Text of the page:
Physical Fitness and Physical Activity: Relation to Academic Performance
State-mandated academic achievement testing has had the unintended consequence of reducing opportunities for children to be physically active during the school day and beyond. In addition to a general shifting of time in school away from physical education to allow for more time on academic subjects, some children are withheld from physical education classes or recess to participate in remedial or enriched learning experiences designed to increase academic performance.
Yet little evidence supports the notion that more time allocated to the subject matter will translate into better test scores. Indeed, 11 of 14 correlational studies of physical activity during the school day demonstrate a positive relationship to academic performance. Overall, a rapidly growing body of work suggests that time spent engaged in physical activity is related to a healthier body and a healthier mind.
Physical Fitness as a Learning Outcome of Physical Education and Its Relation to Academic Performance
Achieving and maintaining a healthy level of aerobic fitness, as defined using criterion-referenced standards from the National Health and Nutrition Examination Survey, is the desired learning outcome of physical education programming. Regular physical activity participation is also a national learning standard for physical education, a measure intended to facilitate the establishment of habitual and meaningful engagement in physical activity. Yet, although physical fitness and participation in physical activity are established as learning outcomes in all 50 states, there is little evidence to suggest that children achieve and maintain these standards.
Physical Activity, Physical Education, and Academic Performance
In contrast with the correlational data presented above for physical fitness, more information is needed on the direct effects of physical activity programming and physical education classes on academic performance. In a meta-analysis, Sibley and Etnier found a positive relationship between physical activity and cognition in school-age youth, suggesting that physical activity, as well as physical fitness, may be related to cognitive outcomes during development. Furthermore, physical activity was related to cognitive performance in eight measurement categories, indicating a beneficial relationship of physical activity to all mental effects except memory.
Since that meta-analysis, however, several papers have reported robust relationships between aerobic fitness and different aspects of memory in children. Regardless, the comprehensive review of Sibley and Etnier (2003) was critical because it helped bring attention to an emerging literature suggesting that physical activity may benefit cognitive development even as it also demonstrated the need for further study to understand better the multifaceted relationship between physical activity and mental and brain health.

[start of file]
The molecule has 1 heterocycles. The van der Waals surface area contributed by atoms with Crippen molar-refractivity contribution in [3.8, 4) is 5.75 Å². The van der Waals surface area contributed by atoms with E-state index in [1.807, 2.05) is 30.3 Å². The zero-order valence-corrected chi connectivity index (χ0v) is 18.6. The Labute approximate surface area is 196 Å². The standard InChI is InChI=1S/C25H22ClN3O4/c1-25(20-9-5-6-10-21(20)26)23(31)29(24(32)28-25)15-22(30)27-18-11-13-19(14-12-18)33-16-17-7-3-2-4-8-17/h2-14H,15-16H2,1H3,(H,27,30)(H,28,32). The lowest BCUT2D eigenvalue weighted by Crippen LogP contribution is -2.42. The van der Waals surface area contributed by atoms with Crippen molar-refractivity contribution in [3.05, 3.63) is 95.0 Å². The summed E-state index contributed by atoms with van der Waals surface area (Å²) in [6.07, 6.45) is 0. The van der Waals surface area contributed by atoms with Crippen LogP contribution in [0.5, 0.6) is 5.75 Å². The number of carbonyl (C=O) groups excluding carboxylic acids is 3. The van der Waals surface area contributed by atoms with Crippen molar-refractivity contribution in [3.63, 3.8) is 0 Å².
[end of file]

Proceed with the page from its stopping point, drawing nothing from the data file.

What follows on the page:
Single Bouts of Physical Activity
Beyond formal physical education, evidence suggests that multi-component approaches are a viable means of providing physical activity opportunities for children across the school curriculum. Although health-related fitness lessons taught by certified physical education teachers result in more significant student fitness gains relative to such classes taught by other teachers, non-physical education teachers can provide opportunities to be physically active within the classroom. Single sessions or bouts of physical activity have independent merit, offering immediate benefits to enhance the learning experience. Studies have found that single episodes of physical activity result in improved attention, better working memory, increased academic learning time, and reduced off-task behaviors.
Academic Learning Time and On- and Off-Task Behaviors
Excessive time on task, inattention to duty, off-task behavior, and delinquency are essential considerations in the learning environment, given the importance of academic learning time to academic performance. These behaviors are observable and of concern to teachers, as they detract from the learning environment. Systematic observation by trained observers may yield important insight regarding the effects of short physical activity breaks on these behaviors. Indeed, systematic observations of student behavior have been used as an alternative means of measuring academic performance.
Consistent engagement in recess can help students refine social skills, learn social mediation skills surrounding the fair play, obtain additional minutes of vigorous- or moderate-intensity physical activity that contribute toward the recommended 60 minutes or more per day and have an opportunity to express their imagination through free play. In addition, when children participate in recess before lunch, additional benefits accrue, such as less food waste, increased incidence of appropriate behavior in the cafeteria during lunch, and greater student readiness to learn upon returning to the classroom.